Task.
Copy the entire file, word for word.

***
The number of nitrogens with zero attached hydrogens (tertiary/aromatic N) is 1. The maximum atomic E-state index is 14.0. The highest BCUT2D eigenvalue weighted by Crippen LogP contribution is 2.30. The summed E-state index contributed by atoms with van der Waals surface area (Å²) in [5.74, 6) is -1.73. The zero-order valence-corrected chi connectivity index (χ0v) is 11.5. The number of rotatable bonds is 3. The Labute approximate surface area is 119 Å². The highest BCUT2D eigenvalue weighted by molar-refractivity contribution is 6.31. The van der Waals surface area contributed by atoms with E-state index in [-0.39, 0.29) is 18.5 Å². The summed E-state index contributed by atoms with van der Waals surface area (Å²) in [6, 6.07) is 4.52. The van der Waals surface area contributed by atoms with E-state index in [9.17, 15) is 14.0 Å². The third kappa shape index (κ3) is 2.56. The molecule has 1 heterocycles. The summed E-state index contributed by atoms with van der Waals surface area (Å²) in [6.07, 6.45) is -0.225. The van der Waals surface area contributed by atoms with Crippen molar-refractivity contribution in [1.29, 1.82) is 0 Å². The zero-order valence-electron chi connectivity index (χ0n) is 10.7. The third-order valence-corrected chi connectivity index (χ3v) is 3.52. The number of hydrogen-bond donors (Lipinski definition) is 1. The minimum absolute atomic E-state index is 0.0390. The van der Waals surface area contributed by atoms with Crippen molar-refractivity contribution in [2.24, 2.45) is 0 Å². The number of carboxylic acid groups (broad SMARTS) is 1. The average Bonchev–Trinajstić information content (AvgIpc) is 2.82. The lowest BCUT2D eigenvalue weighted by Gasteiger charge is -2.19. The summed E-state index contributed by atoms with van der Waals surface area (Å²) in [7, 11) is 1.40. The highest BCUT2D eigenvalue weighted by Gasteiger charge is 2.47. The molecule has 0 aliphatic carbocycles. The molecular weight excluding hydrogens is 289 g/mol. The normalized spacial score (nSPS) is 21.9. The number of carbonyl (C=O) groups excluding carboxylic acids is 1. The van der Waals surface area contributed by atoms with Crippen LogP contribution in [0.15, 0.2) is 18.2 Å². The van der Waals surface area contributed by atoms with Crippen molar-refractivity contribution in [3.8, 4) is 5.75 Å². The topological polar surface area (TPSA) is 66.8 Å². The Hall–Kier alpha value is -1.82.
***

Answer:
The number of nitrogens with zero attached hydrogens (tertiary/aromatic N) is 1. The maximum atomic E-state index is 14.0. The highest BCUT2D eigenvalue weighted by Crippen LogP contribution is 2.30. The summed E-state index contributed by atoms with van der Waals surface area (Å²) in [5.74, 6) is -1.73. The zero-order valence-corrected chi connectivity index (χ0v) is 11.5. The number of rotatable bonds is 3. The Labute approximate surface area is 119 Å². The highest BCUT2D eigenvalue weighted by molar-refractivity contribution is 6.31. The van der Waals surface area contributed by atoms with E-state index in [-0.39, 0.29) is 18.5 Å². The summed E-state index contributed by atoms with van der Waals surface area (Å²) in [6, 6.07) is 4.52. The van der Waals surface area contributed by atoms with E-state index in [9.17, 15) is 14.0 Å². The third kappa shape index (κ3) is 2.56. The molecule has 1 heterocycles. The summed E-state index contributed by atoms with van der Waals surface area (Å²) in [6.07, 6.45) is -0.225. The van der Waals surface area contributed by atoms with Crippen molar-refractivity contribution in [1.29, 1.82) is 0 Å². The zero-order valence-electron chi connectivity index (χ0n) is 10.7. The third-order valence-corrected chi connectivity index (χ3v) is 3.52. The number of hydrogen-bond donors (Lipinski definition) is 1. The minimum absolute atomic E-state index is 0.0390. The van der Waals surface area contributed by atoms with Crippen molar-refractivity contribution in [2.24, 2.45) is 0 Å². The number of carboxylic acid groups (broad SMARTS) is 1. The average Bonchev–Trinajstić information content (AvgIpc) is 2.82. The lowest BCUT2D eigenvalue weighted by Gasteiger charge is -2.19. The summed E-state index contributed by atoms with van der Waals surface area (Å²) in [7, 11) is 1.40. The highest BCUT2D eigenvalue weighted by Gasteiger charge is 2.47. The molecule has 0 aliphatic carbocycles. The molecular weight excluding hydrogens is 289 g/mol. The normalized spacial score (nSPS) is 21.9. The number of carbonyl (C=O) groups excluding carboxylic acids is 1. The van der Waals surface area contributed by atoms with Crippen LogP contribution in [0.15, 0.2) is 18.2 Å². The van der Waals surface area contributed by atoms with Crippen molar-refractivity contribution in [3.8, 4) is 5.75 Å². The topological polar surface area (TPSA) is 66.8 Å². The Hall–Kier alpha value is -1.82.